Personally I had very bad experiences with diet soda, and it took me a lot of time to quit regular soda. My teeth and my gut and the scale have all thanked me.

nelie
03-13-2014, 07:14 PM
I've been missing the bubbly lately so I ventured into sparkling mineral water land. I remember the first time I had sparking mineral water while I was on vacation in europe and I was not a fan. Mostly because I was expecting regular water and I tried to drink it warm.

Now I'm a fan though especially with a little lemon or lime juice.

JohnP
03-13-2014, 07:22 PM
This type of thread is exactly why I post on this forum.

And that diet drinks may be even worse than regular sugar-sweetened sodas! How does that happen?

1) Artificial sweeteners are hundreds to thousands of times sweeter than regular sugar, activating our genetically-programmed preference for sweet taste more than any other substance.
2) They trick your metabolism into thinking sugar is on its way. This causes your body to pump out insulin, the fat storage hormone, which lays down more belly fat.
3) It also confuses and slows your metabolism down, so you burn fewer calories every day.
4) It makes you hungrier and crave even more sugar and starchy carbs like bread and pasta.
5) In animal studies, the rats that consumed artificial sweeteners ate more, their metabolism slowed, and they put on 14 percent more body fat in just two weeks -- even eating fewer calories.


1) Really? What about me? I'd sooooo much rather have a juicy steak than a candy bar. I guess I'm unique? Oh this statement is rediculous.

2) False. In some people there is a very small amount of insulin released. Total hyperbole here folks.

3) Haha this one is my favorite. I needed a good laugh.

4) In some people this is true in other the opposite is true. Out of all the points - this is the only reason in my opinion that people should avoid diet soda. If it triggers further cravings. For me and others it satisfies these cravings.

5) We are not rats.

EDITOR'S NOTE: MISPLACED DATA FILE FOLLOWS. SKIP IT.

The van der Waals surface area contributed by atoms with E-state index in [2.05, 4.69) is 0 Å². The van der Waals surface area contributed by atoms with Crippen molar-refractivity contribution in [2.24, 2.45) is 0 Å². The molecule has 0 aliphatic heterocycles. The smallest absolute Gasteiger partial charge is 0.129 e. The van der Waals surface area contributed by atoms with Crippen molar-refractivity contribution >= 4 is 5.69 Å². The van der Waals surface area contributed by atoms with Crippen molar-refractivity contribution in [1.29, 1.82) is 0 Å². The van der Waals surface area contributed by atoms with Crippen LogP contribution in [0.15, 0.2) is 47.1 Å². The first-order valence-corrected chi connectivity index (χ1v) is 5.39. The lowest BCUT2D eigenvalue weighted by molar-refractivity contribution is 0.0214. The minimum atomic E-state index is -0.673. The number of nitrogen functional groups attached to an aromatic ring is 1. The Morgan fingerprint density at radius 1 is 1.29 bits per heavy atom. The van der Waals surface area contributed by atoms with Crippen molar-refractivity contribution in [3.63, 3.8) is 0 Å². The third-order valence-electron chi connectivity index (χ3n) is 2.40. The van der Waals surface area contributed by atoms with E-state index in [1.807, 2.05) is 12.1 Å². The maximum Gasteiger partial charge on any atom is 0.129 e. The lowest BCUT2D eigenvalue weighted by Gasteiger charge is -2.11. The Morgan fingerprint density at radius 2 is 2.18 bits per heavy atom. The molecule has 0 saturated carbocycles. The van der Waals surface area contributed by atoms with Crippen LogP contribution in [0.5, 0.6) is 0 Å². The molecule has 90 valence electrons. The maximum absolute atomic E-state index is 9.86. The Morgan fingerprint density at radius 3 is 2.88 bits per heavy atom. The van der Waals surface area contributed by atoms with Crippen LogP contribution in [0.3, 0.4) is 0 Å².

I've looked at a lot of data and research in this area and the best study done in my opinion was in France still had a major problem. It relied on self reporting. People are terrible at self reporting.

In my opinion the correllation of diet soda to being obese is simply caused by people who think that drinking diet soda gives them more wiggle room than they think. Drank diet so I guess now I can have 4 cookies instead of 2. It's like the people who go to the gym and burn 450 calories in a workout and then have a bigger meal or extra desert because they earned it.

Arctic Mama
03-14-2014, 02:49 PM
Thanks John, I didn't have the time or energy to engage on this topic again. A quick forum search pulls up dozens of threads on the topic and I recommend reading through those for anyone who is interested.

nonameslob
03-14-2014, 05:25 PM
All I know is I finally determined that diet soda (and artificial sweeteners in general) gave me serious tummy troubles. Once I made that correlation, it was easy to kick the habit.

If you're drinking diet soda and you're losing weight, then what's the problem? I'm not saying it's good to drink a ton of diet soda. I'm not saying it's not addictive. Caffeine certainly is! But being overweight is a health problem, too. If you need to, tackle one thing at a time. Trying to "quit" soda while also trying to lose weight could cause a bigger problem. But, if you're struggling to lose weight, maybe it's worth trying to cut out the diet soda and see if it helps?